Most of us know that the turnover is simply when the water on the top becomes cooler and therefore heavier than the water on the bottom it sinks causing the warmer bottom water to rise, therefore the “turnover”. Lakes that have little deep water or sufficient current to properly mix the water will not stratify.
Lets see what actions cause this reaction: As the Summer sun beats down on the cool water starting to raise the surface temp. into the 80’s and above a stratification occurs that separates the water into 3 separate layers.
The lightest and warmest water at the top is called the upper or epilimnion layer, by mid to late summer this super heated water although usually fairly well oxygenated by wind and currents can become too hot for comfort.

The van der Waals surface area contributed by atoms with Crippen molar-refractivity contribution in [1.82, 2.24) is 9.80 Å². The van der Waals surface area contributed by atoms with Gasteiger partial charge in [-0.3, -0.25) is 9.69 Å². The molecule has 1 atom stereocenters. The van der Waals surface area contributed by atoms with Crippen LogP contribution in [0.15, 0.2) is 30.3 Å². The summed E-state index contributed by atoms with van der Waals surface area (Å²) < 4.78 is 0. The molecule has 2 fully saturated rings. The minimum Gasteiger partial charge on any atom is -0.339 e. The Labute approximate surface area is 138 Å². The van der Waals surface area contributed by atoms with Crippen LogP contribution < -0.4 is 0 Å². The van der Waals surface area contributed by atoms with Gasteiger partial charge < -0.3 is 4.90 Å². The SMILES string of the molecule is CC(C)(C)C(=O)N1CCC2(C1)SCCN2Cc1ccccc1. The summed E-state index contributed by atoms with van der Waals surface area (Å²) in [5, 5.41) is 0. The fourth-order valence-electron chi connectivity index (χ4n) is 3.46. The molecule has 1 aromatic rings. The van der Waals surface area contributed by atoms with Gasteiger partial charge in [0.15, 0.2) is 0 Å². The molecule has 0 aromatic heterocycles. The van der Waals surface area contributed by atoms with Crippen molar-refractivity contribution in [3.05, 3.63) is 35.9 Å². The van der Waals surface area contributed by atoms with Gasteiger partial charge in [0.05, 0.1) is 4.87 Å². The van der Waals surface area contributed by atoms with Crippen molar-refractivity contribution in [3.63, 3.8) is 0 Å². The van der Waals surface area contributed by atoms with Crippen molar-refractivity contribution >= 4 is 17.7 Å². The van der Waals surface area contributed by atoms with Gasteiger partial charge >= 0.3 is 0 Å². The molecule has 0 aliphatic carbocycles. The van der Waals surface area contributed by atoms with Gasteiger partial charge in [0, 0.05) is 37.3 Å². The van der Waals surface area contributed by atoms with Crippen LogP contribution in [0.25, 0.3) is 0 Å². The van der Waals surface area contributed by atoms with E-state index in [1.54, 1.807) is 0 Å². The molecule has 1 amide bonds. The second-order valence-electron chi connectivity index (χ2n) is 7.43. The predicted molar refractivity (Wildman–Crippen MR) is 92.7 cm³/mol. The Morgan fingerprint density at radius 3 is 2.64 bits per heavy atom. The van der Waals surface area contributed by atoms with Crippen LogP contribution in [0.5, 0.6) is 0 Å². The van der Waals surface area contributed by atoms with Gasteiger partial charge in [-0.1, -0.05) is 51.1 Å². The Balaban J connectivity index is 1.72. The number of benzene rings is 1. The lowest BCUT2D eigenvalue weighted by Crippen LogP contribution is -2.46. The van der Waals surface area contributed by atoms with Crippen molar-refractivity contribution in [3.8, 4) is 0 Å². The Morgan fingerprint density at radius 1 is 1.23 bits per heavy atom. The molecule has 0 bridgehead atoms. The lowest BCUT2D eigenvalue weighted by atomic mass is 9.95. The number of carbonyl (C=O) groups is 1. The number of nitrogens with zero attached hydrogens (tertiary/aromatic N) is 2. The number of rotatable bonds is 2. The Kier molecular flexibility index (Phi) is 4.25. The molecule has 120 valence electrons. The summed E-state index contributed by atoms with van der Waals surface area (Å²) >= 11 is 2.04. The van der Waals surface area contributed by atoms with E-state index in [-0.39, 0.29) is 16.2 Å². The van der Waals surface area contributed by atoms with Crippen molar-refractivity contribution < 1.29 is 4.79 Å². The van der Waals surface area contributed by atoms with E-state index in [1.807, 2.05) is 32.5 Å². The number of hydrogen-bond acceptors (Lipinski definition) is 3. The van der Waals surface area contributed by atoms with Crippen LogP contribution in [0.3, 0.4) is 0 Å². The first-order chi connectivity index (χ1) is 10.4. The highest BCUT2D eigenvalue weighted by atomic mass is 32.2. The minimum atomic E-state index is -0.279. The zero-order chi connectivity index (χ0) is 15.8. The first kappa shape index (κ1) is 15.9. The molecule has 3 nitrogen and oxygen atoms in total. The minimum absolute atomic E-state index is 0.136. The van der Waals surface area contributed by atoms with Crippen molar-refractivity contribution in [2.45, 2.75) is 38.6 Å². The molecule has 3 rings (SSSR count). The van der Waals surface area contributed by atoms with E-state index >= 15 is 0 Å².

The bottom of the three layers known as the hypolimnion layer is the coolest of the three layers but also has the least usable oxygen of the three so does not hold any fish.
The middle layer known as the thermocline or metalimnion layer is the most acceptable to fish as it has the best mix of water temp. and oxygen making it the most comfortable of the layers.
So we have the lightest and hottest water at the top, the coolest and heaviest at the bottom and the most comfortable in the middle.
So what we see in the Fall is actually a turning over of the water, as the cool air drops the temp. in the upper layer down below that of the two lower levels causing it to sink thru the thermocline into the bottom layer they simply change places. Then the cool rains and winds cause a mix and the waters combine again into one relatively stable column of water with the temp. about the same through out the water column. Sometimes this happens so fast that the bottom layer will bring up debris from the bottom causing a dingy look to the water and a strong smell for a few days.
This period can lasts from a few days to a couple of weeks and play havoc with the fish bite. Hope this helps you to understand the “Fall Turnover.”
Earnie (Papa) Cella